As cloud computing continues to eat up traditional tech spending, businesses are beginning to change where they spend their money.
The worldwide public cloud services market is forecast to grow 17% in 2020 to a total of $266.4 billion, up from $227.8 billion in 2019, according to tech analyst Gartner.
Cloud computing adoption has now become mainstream, said Sid Nag, research vice president at Gartner. That means higher spending on cloud, but also higher expectations from cloud buyers as to what they will get for their money.
According to Gartner, software-as-a-service (SaaS) will remain the largest market segment: SaaS is forecast to grow to $116 billion next year, up from $99.5 billion in 2019.
The second-largest sector is cloud infrastructure-as-a-service (IaaS), which will reach $50 billion in 2020. IaaS is forecast to grow 24% year over year, the highest growth rate across all market segments, which Garter said was the result of data centre consolidation. That's because modern applications and workloads -- many of which are cloud applications themselves -- now require infrastructure at a scale that traditional data centres cannot meet.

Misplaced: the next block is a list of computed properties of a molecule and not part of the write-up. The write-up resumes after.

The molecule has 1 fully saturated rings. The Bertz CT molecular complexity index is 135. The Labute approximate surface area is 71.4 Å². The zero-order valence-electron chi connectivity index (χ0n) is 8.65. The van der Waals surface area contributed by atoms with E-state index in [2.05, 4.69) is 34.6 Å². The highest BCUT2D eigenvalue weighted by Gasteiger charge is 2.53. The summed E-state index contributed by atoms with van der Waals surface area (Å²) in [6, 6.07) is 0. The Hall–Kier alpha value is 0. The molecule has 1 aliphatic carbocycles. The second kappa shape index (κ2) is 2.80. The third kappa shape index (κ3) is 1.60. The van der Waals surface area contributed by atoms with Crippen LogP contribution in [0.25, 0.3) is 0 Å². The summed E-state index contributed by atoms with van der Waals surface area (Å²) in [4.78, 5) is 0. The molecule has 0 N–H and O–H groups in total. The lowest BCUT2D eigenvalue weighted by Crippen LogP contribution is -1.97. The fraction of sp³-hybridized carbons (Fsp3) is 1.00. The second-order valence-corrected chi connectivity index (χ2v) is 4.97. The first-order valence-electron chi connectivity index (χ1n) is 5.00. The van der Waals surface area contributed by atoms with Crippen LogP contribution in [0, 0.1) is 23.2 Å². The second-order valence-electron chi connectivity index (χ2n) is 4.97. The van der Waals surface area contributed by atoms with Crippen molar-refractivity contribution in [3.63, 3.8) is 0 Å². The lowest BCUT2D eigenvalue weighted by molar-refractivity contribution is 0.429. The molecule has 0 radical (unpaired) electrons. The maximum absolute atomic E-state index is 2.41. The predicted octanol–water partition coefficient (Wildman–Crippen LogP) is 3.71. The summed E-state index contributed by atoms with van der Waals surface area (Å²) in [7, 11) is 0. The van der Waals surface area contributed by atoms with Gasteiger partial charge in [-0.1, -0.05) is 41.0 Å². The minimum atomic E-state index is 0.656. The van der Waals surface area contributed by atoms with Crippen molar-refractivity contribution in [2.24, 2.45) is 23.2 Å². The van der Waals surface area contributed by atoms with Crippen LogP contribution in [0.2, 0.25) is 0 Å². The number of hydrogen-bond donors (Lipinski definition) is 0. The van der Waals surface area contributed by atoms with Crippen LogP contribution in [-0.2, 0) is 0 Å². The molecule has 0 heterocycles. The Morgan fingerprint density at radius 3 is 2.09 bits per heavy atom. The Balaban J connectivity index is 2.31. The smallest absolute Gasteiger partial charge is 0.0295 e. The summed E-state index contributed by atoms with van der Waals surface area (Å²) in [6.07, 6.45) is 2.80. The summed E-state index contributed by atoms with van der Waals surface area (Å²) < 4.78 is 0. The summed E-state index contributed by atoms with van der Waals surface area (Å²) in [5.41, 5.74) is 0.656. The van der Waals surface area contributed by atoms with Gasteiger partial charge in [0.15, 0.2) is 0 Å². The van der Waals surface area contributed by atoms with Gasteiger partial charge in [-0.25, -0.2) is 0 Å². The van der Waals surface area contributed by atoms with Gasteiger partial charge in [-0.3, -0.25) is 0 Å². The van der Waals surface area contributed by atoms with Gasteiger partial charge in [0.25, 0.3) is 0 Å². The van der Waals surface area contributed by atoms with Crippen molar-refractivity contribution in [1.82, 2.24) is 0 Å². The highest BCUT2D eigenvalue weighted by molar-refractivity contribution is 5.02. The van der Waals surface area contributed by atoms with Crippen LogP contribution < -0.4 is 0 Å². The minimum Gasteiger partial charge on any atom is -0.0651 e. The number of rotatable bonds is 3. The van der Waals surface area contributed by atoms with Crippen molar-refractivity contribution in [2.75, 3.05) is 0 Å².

Cloud computing was listed among the top three areas where most global CIOs will increase their investment next year, Gartner said: "As organisations increase their reliance on cloud technologies, IT teams are rushing to embrace cloud-built applications and relocate existing digital assets."
However, as the use of cloud computing goes mainstream, the landscape will become increasingly sophisticated and competitive -- so much so that customers will need help with managing multiple cloud suppliers and applications.
By 2022, Gartner said, up to 60% of organisations will use an external service provider's cloud-managed service offering -- twice the number in 2018.
"Cloud-native capabilities, application services, multicloud and hybrid cloud comprise a diverse cloud ecosystem that will be important differentiators for technology product managers. Demand for strategic cloud service outcomes signals an organisational shift toward digital business outcomes," Nag said.